An in-depth examination of American Heathenry and of those who practice and live according to its ethic
The Politics of Identity in a Pagan Religious Movement
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"American Heathens is an extremely valuable work of highly original and well-grounded scholarship. This book is a quantum leap forward beyond what earlier scholars have done. Snook provides a theoretically astute analysis of the Heathen movement, and a much more nuanced discussion of the dynamics of such issues as gender roles, communal identity formation, and relationships to other New Religious Movement and mainstream American society and religion than other works on this topic. I fully expect that American Heathens will become a standard work in the emerging sub-field of Pagan Studies, and be of great interest to scholars and teachers."
Michael Strmiska, Assistant Professor of World History at SUNY-Orange, and author of Modern Paganism in World Cultures: Comparative Perspectives
American Heathens is the first in-depth ethnographic study about the largely misunderstood practice of American Heathenry (Germanic Paganism). Jennifer Snook—who has been Pagan since her early teens and a Heathen since eighteen—traces the development and trajectory of Heathenry as a new religious movement in America, one in which all identities are political and all politics matter.
Snook explores the complexities of pagan reconstruction in today’s divisive political climate. She considers the impact of social media on Heathen collectivities, and offers a glimpse of the world of Heathen meanings, rituals, and philosophy.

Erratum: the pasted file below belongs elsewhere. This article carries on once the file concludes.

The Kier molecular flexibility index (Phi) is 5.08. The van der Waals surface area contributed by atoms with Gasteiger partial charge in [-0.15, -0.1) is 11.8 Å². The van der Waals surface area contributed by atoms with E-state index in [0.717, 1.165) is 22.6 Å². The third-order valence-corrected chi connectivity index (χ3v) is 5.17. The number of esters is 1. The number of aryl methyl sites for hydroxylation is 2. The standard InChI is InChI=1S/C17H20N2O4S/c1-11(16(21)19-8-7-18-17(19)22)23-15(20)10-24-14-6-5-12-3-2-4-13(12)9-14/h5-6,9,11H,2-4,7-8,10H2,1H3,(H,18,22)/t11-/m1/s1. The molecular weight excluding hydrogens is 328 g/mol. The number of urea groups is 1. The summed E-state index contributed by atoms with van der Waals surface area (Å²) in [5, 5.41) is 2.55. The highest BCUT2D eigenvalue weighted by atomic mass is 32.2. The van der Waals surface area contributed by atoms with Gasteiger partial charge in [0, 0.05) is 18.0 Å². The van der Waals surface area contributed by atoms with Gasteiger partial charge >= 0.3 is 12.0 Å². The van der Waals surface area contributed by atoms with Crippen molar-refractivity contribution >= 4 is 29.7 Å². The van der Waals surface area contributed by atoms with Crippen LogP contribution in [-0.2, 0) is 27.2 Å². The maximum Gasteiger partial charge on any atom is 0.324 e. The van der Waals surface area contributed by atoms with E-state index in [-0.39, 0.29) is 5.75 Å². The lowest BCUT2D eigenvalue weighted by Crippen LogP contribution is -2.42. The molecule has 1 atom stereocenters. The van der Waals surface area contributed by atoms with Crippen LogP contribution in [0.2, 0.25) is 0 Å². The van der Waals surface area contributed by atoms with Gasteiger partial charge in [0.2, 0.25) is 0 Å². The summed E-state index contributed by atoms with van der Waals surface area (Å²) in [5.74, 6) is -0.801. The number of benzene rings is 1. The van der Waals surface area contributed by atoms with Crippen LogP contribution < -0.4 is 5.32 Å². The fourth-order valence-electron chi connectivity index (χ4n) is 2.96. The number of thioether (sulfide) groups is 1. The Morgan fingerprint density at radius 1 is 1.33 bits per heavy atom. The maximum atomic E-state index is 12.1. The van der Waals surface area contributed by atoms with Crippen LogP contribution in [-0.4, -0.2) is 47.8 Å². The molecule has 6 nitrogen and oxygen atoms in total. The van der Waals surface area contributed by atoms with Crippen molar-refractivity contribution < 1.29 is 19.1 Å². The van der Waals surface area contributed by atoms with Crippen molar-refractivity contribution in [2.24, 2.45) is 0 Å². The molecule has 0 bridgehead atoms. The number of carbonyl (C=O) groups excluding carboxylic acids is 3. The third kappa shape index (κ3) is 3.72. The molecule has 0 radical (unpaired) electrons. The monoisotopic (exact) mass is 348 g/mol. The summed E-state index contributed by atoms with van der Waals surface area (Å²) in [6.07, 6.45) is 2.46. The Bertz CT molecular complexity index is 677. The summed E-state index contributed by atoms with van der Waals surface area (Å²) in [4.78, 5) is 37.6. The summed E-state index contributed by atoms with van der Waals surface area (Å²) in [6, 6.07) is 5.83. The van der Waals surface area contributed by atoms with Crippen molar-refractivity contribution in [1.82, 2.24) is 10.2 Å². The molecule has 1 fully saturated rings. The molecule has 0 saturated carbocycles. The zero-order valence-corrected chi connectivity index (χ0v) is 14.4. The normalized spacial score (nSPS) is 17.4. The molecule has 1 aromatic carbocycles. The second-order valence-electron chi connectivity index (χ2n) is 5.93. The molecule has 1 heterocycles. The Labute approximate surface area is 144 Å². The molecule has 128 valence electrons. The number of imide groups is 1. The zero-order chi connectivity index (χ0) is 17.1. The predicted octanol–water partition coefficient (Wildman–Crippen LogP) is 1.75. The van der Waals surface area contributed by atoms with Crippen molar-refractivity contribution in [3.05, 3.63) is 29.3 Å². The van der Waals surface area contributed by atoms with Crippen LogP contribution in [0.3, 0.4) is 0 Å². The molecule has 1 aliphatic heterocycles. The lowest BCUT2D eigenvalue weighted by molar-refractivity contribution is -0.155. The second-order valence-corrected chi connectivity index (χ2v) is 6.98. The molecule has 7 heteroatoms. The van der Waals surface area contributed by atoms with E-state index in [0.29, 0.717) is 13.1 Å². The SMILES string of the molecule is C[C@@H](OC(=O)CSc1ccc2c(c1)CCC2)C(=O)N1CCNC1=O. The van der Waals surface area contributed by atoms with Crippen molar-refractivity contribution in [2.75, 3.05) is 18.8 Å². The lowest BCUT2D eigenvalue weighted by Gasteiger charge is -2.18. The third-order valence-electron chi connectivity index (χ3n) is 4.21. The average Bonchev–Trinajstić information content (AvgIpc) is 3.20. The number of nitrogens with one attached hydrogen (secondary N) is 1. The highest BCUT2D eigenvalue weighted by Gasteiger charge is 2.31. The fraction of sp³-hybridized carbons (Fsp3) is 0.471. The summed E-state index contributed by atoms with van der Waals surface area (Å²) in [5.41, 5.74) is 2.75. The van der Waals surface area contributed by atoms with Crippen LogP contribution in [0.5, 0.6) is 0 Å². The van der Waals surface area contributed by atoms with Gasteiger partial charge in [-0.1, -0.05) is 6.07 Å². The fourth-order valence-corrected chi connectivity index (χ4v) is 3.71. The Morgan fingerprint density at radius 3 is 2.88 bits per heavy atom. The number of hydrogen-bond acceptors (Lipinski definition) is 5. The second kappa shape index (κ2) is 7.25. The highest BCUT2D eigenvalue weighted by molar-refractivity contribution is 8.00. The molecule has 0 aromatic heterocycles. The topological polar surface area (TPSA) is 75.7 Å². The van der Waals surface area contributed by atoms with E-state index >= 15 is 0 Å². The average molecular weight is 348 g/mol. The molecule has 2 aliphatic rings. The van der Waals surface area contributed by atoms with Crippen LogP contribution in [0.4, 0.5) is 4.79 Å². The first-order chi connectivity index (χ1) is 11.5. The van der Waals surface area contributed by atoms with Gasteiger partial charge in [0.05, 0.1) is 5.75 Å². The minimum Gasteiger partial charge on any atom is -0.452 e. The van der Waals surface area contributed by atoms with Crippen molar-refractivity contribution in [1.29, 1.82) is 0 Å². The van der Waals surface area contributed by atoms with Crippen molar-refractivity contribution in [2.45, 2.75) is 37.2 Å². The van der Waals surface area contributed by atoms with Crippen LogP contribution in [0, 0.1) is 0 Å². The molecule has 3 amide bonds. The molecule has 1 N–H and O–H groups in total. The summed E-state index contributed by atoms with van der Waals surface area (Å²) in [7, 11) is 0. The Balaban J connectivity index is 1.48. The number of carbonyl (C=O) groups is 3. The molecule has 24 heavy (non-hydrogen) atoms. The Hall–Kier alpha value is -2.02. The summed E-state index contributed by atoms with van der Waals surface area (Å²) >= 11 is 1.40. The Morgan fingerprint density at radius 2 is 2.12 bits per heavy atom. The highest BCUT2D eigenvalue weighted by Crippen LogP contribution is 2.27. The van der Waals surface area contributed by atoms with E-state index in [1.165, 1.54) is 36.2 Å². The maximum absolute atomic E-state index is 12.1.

In American Heathens, Snook presents the stories and perspectives of modern practitioners in engaging detail. She treats Heathens as members of a religious movement, rather than simply a subculture reenacting myths and stories of enchantment. Her book shrewdly addresses how people construct ethnicity in a reconstructionist (historically-minded) faith system with no central authority.
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Read an excerpt from Chapter 1 (pdf).
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"Snook has written a superb insider account of the interesting issues surrounding the revival of pagan traditions among religiously disaffected Americans seeking to (re)construct identities as heathens.... Based on fieldwork, interviews, observation of rituals, and the author's own experiences as a longtime pagan/heathen, this study reveals Snook as a skilled ethno-anthropologist. This is a helpful and needed guide to this diverse and fascinating subculture. Summing Up: Highly recommended."
"This insightful and detailed study, based on fieldwork, interviews, and online research, addresses a few of the most pressing aspects of contemporary religious movements and Heathenry.... American Heathens is an important read for scholars working on forms of contemporary paganism and those interested in specific discourses on race in the U.S. The study does much to elevate the terms of debate around the role of racism and nationalism in New Religious Movements. Its careful methodology and thoughtful analysis are exemplary, and its appearance should inspire more nuanced scholarly discussions of paganism."